Browsing Category New Albums

Six Organs Of Admittance


Following on the heels of Ben Chasny’s experimental Rubik, Hexadic, he returns to the smokey, raw emotion of records like like School of the Flower or The Sun Awakens. The album, for the most part, steers its way shy of the guitar explosions that collided Six Organs with elements of Comets on Fire and instead focuses on the soft touch and texture of Chasny’s songcraft. On those two particular records, he honed the beauty in his work, sanded the raw edges and focused the froth of emotion through the tangle of strings and his own cedar smoke drawl. The next phase would bring fire, and while the fire was satisfying, there’s something inherently interesting about calm laced with the haunt of pain. That element has returned with eperience on Burning The Threshold.

Chasny’s voice is high and present in the mix, putting the focus on the man, rather than any hint of din rising around him. The only noise seeping through on many songs is the light flutter of tape hiss that wraps the songs in a Kodachrome weather of age. Largely, it’s just Ben and his guitar, recorded cavernous and enveloping, as if the listener is observing from inside the instrument itself. As the record builds to a peak, he strides outside of the lone troubadour mode for the standout, “Taken By Ascent,” which acts as a single focal point for the full release of the tensions bubbling throughout the album. Where every other track is building and aching, “Ascent” is the moment when there’s a flash of menace in the eyes, a wounded bristling that turns dangerous but rides the rise into a tense bout of prog-laced psych without exploding into noise.

After the track simmers to a close the album returns to the lonesome and even wistful modes of the closing numbers, picking up some of the same solemnity of that preceded the row on “Ascent.” There are no other glimmers of that tension on the album, but collected as an arc, it plays well as an argument for albums in a renewed age of singles. The songs are all inherently interesting apart, but when stacked into the tableau that Chasny has assembled, they create something bigger than any of the pieces. Six Organs has a deep catalog, but this easily stands out as a high water mark in a lifetime littered with gems.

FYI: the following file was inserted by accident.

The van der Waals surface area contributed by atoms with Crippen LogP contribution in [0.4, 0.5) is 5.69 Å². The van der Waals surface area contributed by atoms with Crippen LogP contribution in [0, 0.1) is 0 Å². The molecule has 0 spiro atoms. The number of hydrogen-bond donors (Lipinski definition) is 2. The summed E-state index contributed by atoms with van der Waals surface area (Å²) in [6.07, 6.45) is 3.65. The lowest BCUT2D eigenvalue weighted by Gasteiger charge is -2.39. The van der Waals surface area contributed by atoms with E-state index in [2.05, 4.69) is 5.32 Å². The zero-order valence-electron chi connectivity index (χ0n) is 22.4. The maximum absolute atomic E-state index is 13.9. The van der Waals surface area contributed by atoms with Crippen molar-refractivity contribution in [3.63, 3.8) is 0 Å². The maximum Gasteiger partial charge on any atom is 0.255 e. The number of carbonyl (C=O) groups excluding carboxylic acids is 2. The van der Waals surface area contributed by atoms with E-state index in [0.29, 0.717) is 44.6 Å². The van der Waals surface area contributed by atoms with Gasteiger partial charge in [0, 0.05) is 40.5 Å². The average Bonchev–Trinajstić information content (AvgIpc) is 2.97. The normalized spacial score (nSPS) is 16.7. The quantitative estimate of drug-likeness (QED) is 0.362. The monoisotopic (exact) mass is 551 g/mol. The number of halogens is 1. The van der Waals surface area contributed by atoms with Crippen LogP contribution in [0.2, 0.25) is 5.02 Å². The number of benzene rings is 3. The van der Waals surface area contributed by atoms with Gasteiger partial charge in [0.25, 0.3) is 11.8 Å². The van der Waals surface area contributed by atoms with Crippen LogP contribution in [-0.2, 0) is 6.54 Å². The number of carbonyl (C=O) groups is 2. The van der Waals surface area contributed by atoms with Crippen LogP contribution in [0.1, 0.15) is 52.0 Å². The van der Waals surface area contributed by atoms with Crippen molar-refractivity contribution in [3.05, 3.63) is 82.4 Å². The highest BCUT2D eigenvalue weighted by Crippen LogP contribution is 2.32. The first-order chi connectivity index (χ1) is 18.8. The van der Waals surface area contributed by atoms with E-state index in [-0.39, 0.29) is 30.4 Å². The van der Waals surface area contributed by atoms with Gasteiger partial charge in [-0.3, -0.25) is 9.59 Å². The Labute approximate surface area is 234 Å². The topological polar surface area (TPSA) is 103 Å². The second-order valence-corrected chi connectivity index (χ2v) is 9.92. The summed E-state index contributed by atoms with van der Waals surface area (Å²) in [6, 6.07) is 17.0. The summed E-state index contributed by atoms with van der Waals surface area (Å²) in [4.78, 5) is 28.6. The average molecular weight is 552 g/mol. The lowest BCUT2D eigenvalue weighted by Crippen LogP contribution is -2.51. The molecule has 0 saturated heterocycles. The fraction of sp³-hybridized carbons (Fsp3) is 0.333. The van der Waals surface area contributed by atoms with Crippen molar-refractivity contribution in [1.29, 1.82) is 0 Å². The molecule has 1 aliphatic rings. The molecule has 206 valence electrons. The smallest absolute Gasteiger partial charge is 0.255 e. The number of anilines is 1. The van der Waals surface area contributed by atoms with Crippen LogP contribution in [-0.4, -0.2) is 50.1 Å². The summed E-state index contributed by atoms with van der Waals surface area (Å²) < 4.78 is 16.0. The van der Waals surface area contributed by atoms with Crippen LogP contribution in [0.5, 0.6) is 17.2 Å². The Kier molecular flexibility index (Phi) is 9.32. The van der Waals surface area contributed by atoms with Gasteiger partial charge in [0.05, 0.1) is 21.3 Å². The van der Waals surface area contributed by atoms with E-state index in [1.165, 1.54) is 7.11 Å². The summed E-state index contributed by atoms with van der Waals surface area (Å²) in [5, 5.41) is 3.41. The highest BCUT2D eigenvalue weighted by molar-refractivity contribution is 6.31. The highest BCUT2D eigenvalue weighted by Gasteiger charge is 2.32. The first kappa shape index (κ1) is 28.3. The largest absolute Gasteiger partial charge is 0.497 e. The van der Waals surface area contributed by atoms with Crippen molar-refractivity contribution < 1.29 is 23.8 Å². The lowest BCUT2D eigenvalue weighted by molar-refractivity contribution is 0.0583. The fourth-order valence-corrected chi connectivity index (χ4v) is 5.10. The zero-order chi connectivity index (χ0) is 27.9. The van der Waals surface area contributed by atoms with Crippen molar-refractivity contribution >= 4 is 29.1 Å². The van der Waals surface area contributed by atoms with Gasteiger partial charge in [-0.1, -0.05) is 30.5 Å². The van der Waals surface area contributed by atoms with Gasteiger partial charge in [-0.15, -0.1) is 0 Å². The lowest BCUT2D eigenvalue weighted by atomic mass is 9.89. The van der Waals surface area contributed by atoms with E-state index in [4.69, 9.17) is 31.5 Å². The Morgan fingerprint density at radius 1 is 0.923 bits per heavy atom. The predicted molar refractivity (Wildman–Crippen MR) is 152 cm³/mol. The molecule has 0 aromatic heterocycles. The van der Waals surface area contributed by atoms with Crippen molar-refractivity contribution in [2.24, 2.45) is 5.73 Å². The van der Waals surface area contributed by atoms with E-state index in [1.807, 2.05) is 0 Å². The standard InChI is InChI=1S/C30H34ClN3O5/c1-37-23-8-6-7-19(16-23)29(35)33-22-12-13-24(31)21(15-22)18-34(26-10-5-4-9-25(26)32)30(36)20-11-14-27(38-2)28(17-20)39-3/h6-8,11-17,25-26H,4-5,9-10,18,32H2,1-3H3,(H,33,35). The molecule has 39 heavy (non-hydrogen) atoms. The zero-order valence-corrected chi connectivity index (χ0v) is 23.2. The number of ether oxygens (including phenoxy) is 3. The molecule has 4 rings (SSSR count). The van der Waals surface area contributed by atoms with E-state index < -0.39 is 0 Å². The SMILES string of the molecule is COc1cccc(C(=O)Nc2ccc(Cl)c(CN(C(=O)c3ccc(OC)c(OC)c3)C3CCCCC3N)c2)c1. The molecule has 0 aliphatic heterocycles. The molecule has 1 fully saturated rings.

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King Gizzard & The Lizard Wizard


King Gizzard have never been accused of slacking, but 2017 might just be pushing the limits for the band. Flying Microtonal Banana is the first of five proposed albums to be relesed by the end of the year and it booms out with a concept no less. The album is built around member Stu McKenzie’s acquisition of a microtonal guitar. The decision was then made to challenge the rest of the band to acquire instruments operating in microtonal tuning. The band then set out to lay down the workings of Banana. The result is an album that’s still fed on the band’s relentless rhythm, but with the addition of the insturmentation limitations, gives the album a middle-eastern psych quality that’s a nice shift.

Basically the album winds up sounding like King Gizzard as fed through bent psych of Turkish guitar slinger Erkin Koray, the heavy otherworldlinesss of Flower Traveling Band and the North African shuffle of Tinariwen. But its not all just cribbing notes and rolling them in rumble, the band adds plenty of their signature atmosphere to spacey bits on “Melting” and “Sleep Drifter.” They stretch out into a slower slink on “Billabong Valley” which really ups the Middle Eastern aura, adding in Zurna to float the track into a sea of psych vibes. While not quite as overly ambitious as their loop of fury on Nonagon Infinity, this is nonetheless another more academic approach from a band that never ceases to challenge themselves under the guise of limitations. If this is just the tip of the iceberg in 2017, then I’m plenty excited to see what else lies in the coming months.

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Mind Meld


L.A.’s Mind Meld follow up their tease of single, “The Viper,” with a full length that makes good on all the promises locked into that rock candy double-shot. The album shares a a few obsessions with the current crop of metal-dipped, space-rock altar worshipers, and they’re making a very worthy bid to be running in the same pack that Ty, Meatbodies and Aussie heavies like King Gizzard and Orb are heading up. The band knows their way around the yoke of heaviness, but for every Winnebago flattening riff they add a dose of catchy crunch topping and an air of spaciness that speaks to their love of ’70s wizards like Hawkwind or The Edgar Broughton Band. The latter, they even pay double down respects to here with a cover of the band’s Why Can’t Somebody Love Me”.